TSP agency has more detail on planned withdrawal changes

The Federal Retirement Thrift Investment Board, the agency that administers the TSP, is planning a series of sweeping changes to withdrawal rules and installmen...

Participants in the Thrift Savings Plan should have several more options when making withdrawals from the plan starting in September 2019.

The Federal Retirement Thrift Investment Board (FRTIB), the agency that administers the TSP, said it’s planning to implement the broad changes Congress authorized in the TSP Modernization Act.

The president signed that act into law last November, and the legislation gives the FRTIB up to two years to implement more flexible withdrawal options for TSP participants.

The Federal Retirement Thrift Investment Board has been working on the withdrawal changes since last September — in anticipation that the TSP Modernization Act would, in fact, become law. Since then, the agency has fleshed out the changes in more detail.

Under the new law, all TSP participants will be able to take one withdrawal every 30 days, Tanner Nohe, project manager supervisor for FRTIB, told board members and the Employee Thrift Advisory Council at joint meeting Wednesday morning.

Participants who have left federal service will have no other limitations beyond the 30-day requirement to make partial withdrawals from the TSP, he said.

Participants who are still in federal service at age 59-and-a-half or older will be able to take up to four partial withdrawals from the TSP during a given calendar year. The 30-day limit still applies, however, so participants can’t take four partial withdrawals during the span of two months, for example.

Currently, in-service TSP participants can make only one partial withdrawal at age 59-and-a-half or older. Other participants who have left government can only make one partial post-separation withdrawal — either a lump-sum payment, a series of monthly payments or annuity payment — under current law by age 70-and-a-half.

In addition, the FRTIB is planning changes to the current rules that govern installment payments.

The agency will let TSP participants who have left federal service take monthly, quarterly or annual installment payments for post-separation withdrawals. Applicable participants can make changes to these payments, which they can stop and restart at any time, at any point during the year. Currently, participants can only make changes to their installment payments during open season, which typically runs from early October to mid-December.

Participants can also request partial withdrawals while receiving installment payments, Nohe said.

Currently, participants who have left federal service must make a full withdrawal by age 70-and-a-half, where they’ll either set up monthly installments, an annuity or a lump sum. If they don’t decide how and when they’ll fully withdraw from the TSP,  the FRTIB “abandons” the account.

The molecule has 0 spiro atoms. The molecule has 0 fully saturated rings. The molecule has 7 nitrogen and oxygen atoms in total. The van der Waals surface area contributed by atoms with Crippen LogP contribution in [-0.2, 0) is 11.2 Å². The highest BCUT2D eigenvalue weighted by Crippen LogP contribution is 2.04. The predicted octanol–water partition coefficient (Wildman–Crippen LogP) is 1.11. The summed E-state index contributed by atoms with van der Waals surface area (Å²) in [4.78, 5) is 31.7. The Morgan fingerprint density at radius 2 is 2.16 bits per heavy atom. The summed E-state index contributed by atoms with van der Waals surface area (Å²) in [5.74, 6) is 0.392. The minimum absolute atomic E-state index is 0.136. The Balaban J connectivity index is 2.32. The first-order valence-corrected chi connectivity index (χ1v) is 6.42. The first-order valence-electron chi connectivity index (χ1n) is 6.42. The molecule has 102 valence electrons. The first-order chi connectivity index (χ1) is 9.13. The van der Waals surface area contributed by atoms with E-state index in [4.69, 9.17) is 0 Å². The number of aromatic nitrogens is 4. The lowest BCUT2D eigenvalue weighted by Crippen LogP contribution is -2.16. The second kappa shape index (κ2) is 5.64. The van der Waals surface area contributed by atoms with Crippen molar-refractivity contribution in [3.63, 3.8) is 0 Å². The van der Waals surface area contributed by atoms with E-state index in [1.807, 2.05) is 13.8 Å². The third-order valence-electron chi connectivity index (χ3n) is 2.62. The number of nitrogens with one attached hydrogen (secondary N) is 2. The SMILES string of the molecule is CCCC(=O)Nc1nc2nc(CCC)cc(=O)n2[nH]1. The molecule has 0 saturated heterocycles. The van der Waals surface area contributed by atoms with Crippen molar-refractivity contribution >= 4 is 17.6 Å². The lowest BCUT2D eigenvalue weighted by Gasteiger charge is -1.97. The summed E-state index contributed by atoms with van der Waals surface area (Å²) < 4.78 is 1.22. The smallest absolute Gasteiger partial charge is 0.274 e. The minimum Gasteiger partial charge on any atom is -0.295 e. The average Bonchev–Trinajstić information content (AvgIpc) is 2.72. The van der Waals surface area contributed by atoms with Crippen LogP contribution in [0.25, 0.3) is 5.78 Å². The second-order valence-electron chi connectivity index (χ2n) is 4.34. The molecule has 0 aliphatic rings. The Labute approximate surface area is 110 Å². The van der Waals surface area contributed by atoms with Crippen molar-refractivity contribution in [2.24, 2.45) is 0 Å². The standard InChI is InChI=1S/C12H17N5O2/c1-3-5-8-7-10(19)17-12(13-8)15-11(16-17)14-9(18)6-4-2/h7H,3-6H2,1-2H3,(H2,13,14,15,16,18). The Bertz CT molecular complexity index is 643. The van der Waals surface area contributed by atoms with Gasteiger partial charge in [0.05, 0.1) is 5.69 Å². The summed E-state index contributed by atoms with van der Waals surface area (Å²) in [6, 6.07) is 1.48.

“All of that is going away,” Nohe said. “August of this year is the last time we’re going to abandon accounts. Starting next year, we’re not going to abandon accounts anymore.”

Moving forward, the FRTIB plans to eliminate the deadline to make a full withdrawal election. Instead, the agency will pay the remaining difference of a participant’s TSP account through required minimum distributions (RMDs) to those who have reached age 70-and-a-half and haven’t determined how they’d like to withdraw the remaining funds in their accounts.

In the future, these participants will receive notices from the TSP reminding them that they haven’t made a full withdrawal election. These participants would receive several reminders throughout the year to take the required minimum distributions, which the Internal Revenue Code determines every year.

The FRTIB will also give TSP participants more flexibility to choose where their withdrawal payments come from. Currently, participants receive withdrawals proportionally from their traditional and Roth balances. In the future, participants can choose to receive a withdrawal from one or other balance — or the current method.

The Federal Retirement Thrift Investment Board has said it’s received many questions about the new withdrawal changes, and the agency’s own customer surveys have shown participants are anxious to start making withdrawals with more freedom.

According to a 2017 survey of TSP participants, respondents said they were least satisfied with their withdrawal options. About 62 percent said they were satisfied with those flexibilities.

Roughly 74 percent of active TSP participants who said they planned to transfer money from their accounts to another plan within 10 years of their retirement said they’re looking for more flexible withdrawal options elsewhere, while 85 percent of separated participants said they’ll transfer money out of the TSP to accounts with more choices.

Participants can find more information about the TSP’s planned changes to current withdrawal options, which the FRTIB updated Wednesday on this fact sheet.

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